Developer Mode

Production Chrome OS devices that are shipped from the factory are locked down and will not let you make changes to the software. This page describes how to enable developer mode and get root access to your system.

Enable Developer Mode

Modern Chrome OS devices can be put into developer mode by pressing specific keys while Chrome OS is booting:

Caution: Modifications you make to the system are not supported by Google, may cause hardware, software or security issues and may void warranty.

NOTE: Putting your device into developer mode inherently makes it a little less secure. Specifically, it makes the “verified boot” that's built-in to your hardware a little bit more lax, allowing your hardware to run custom (non-Google-signed) images. It also gives you access to a “root” shell.

You can tell that you're in Developer Mode if you see one of these screens when you turn the device on:

developer mode 1 developer mode 2 developer mode 3

Switch to Normal Mode

To restore your device to Normal Mode (i.e., disable Developer Mode), reboot your device and perform the following action:

  • Device with keyboard: Press the Spacebar at the firmware screen.
  • Devices without keyboard (tablet): Use the Volume-Up and Volume-Down keys to select the Enable OS Verification option. Press the Power button to confirm.

NOTE: If you‘ve made changes to the rootfs filesystem while in developer mode, you may have to use the recovery process to restore your device to its factory condition. However, as long as you don’t crack open the case, you shouldn‘t be able to do anything that can’t be undone by recovery (software).

Getting to a Command Prompt

If you‘re a Linux hacker, you probably know that Google Chrome OS is built on top of Linux and you’re wondering how you can jailbreak your device so you can get to a command prompt. It turns out: there's no need. The command prompt is built in to your device!

NOTE: Before following these instructions, remember to put your device into Developer Mode.

Get the Command Prompt Through VT-2

One way to get the login prompt is through something called VT-2, or “virtual terminal 2”. If you're a Linux user, this is probably familiar. You can get to VT-2 by pressing:

[ Ctrl ] [ Alt ] [ → ]

where the [ → ] key is the right-arrow key just above the number 3 on your keyboard.

Once you have the login prompt, you should see a set of instructions telling you about command-line access. By default, you can login as the chronos user with no password. This includes the ability to do password-less sudo. The instructions on the screen will tell you how you can set a password. They also tell you how to disable screen dimming.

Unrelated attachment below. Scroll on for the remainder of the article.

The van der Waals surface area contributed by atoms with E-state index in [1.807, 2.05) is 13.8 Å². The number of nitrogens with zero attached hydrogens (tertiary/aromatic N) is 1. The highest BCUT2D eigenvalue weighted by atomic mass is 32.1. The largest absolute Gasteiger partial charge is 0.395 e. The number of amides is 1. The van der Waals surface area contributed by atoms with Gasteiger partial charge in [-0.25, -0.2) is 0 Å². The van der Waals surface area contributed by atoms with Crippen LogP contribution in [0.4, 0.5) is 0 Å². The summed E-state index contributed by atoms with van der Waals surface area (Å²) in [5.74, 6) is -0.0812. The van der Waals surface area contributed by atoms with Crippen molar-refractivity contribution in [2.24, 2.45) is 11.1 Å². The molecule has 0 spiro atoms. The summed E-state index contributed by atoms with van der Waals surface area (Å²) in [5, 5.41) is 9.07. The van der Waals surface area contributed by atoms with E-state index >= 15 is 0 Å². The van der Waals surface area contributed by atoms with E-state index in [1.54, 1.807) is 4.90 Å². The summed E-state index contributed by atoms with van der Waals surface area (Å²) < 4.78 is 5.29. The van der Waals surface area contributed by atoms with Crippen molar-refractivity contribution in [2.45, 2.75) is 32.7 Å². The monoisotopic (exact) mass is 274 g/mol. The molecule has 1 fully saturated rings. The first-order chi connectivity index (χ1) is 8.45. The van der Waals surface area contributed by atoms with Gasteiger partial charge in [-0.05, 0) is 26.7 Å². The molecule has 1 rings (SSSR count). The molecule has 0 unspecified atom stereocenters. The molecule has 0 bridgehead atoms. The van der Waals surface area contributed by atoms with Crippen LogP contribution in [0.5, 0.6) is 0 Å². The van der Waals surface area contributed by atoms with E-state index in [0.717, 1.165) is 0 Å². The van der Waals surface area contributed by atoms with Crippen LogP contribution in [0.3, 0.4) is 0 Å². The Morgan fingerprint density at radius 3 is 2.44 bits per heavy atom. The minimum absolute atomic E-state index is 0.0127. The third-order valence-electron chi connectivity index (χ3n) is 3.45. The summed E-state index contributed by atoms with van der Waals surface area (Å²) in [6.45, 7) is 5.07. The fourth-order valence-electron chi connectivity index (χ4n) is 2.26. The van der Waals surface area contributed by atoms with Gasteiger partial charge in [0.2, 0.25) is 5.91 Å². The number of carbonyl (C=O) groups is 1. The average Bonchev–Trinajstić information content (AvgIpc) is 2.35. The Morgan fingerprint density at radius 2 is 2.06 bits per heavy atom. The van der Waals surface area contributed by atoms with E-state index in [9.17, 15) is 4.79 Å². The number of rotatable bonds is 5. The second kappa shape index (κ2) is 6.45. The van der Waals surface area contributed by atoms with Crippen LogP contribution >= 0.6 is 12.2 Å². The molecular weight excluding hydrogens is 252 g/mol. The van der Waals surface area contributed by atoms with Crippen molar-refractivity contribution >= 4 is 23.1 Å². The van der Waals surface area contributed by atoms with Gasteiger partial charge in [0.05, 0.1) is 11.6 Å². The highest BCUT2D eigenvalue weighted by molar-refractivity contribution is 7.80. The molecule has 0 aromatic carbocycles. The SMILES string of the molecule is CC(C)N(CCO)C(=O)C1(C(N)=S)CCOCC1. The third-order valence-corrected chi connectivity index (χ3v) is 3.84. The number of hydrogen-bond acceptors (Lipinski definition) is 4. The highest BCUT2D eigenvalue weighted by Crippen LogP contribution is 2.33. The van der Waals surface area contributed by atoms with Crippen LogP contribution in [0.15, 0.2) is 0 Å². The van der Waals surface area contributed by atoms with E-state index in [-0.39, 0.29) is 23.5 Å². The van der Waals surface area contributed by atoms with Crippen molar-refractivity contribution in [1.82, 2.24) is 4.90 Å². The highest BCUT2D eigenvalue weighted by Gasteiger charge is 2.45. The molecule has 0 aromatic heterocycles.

In order to get back to the browser press:

[ Ctrl ] [ Alt ] [ ← ]

where the [ ← ] key is the left-arrow key just above the number 1 on your keyboard.

NOTE: The top-rows of the keyboard on a Chrome OS device are actually treated by Linux as the keys F1 through F10. Thus, the [ → ] key is actually F2 and the [ ← ] key is actually F1.

NOTE: Kernel messages show up on VT-8.

Getting the Command Prompt Through “crosh”

An alternate way to get to a terminal prompt is to use [crosh]:

  1. Go through the standard Chrome OS login screen (you‘ll need to setup a network, etc) and get to the web browser. It’s OK if you login as guest.
  2. Press [ Ctrl ] [ Alt ] [ T ] to get the [crosh] shell.
  3. Use the shell command to get the shell prompt. NOTE: even if you set a password for the chronos user, you won't need it here (though you still need it for sudo access)

NOTE: Entering the shell this way doesn't give you all the instructions that VT-2 does (like how to set your password). You might want to follow the VT-2 steps once just to get the instructions.

If you want to get back to the browser without killing the shell, you can use [ Alt ] [ Tab ].

NOTE: You can create as many shells as you want with [ Ctrl ] [ Alt ] [ T ] again and another shell will be opened. You can [ Alt ] [ Tab ] between them.

Making Changes to the Filesystem

The Chromium OS rootfs is mounted read-only. In developer mode you can disable the rootfs verification, enabling it to be modified.

NOTE: If you mount the root filesystem in writeable mode, even if you make no changes, it will no longer be verifiable and you'll have to use a recovery image to restore your system when you switch back to normal mode. Auto updates may also fail until a full payload is downloaded.

To make your rootfs writable, run the following command from a shell on the device:

(dut) $ sudo /usr/share/vboot/bin/ --remove_rootfs_verification

Then reboot. Your rootfs will be mounted read/write.

Specifying Command Line Flags for Chrome

Booting into alternative firmware

Starting in 2019 some Chromebooks support selecting different firmware at the developer screen. Press a number to choose the firmware.

Available options are:

  1. U-Boot
  2. TianoCore (x86 only)
  3. SeaBIOS (x86 only)
  4. Memtest86plus (x86 only)

This firmware is stored in the RW_LEGACY section of the SPI flash, which is a read-write section; you can update it if you like. See the chromeos-bootimage ebuild for the altfw feature and how this CBFS region is populated.